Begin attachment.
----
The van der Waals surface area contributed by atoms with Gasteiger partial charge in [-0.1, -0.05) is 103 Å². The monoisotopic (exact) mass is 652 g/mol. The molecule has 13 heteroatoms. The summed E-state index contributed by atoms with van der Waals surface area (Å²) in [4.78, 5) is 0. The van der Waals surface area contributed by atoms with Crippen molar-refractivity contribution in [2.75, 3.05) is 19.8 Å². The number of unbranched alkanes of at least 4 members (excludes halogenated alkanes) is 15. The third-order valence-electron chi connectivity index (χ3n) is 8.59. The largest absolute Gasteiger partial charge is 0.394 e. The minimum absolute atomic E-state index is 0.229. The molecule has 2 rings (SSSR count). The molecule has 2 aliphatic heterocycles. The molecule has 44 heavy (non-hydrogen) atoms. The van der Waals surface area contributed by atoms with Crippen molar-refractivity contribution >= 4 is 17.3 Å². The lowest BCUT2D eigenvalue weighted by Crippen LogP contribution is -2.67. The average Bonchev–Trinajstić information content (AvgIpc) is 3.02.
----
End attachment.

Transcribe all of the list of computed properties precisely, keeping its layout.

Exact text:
The van der Waals surface area contributed by atoms with Gasteiger partial charge in [-0.1, -0.05) is 103 Å². The monoisotopic (exact) mass is 652 g/mol. The molecule has 13 heteroatoms. The summed E-state index contributed by atoms with van der Waals surface area (Å²) in [4.78, 5) is 0. The van der Waals surface area contributed by atoms with Crippen molar-refractivity contribution in [2.75, 3.05) is 19.8 Å². The number of unbranched alkanes of at least 4 members (excludes halogenated alkanes) is 15. The third-order valence-electron chi connectivity index (χ3n) is 8.59. The largest absolute Gasteiger partial charge is 0.394 e. The minimum absolute atomic E-state index is 0.229. The molecule has 2 rings (SSSR count). The molecule has 2 aliphatic heterocycles. The molecule has 44 heavy (non-hydrogen) atoms. The van der Waals surface area contributed by atoms with Crippen molar-refractivity contribution >= 4 is 17.3 Å². The lowest BCUT2D eigenvalue weighted by Crippen LogP contribution is -2.67. The average Bonchev–Trinajstić information content (AvgIpc) is 3.02.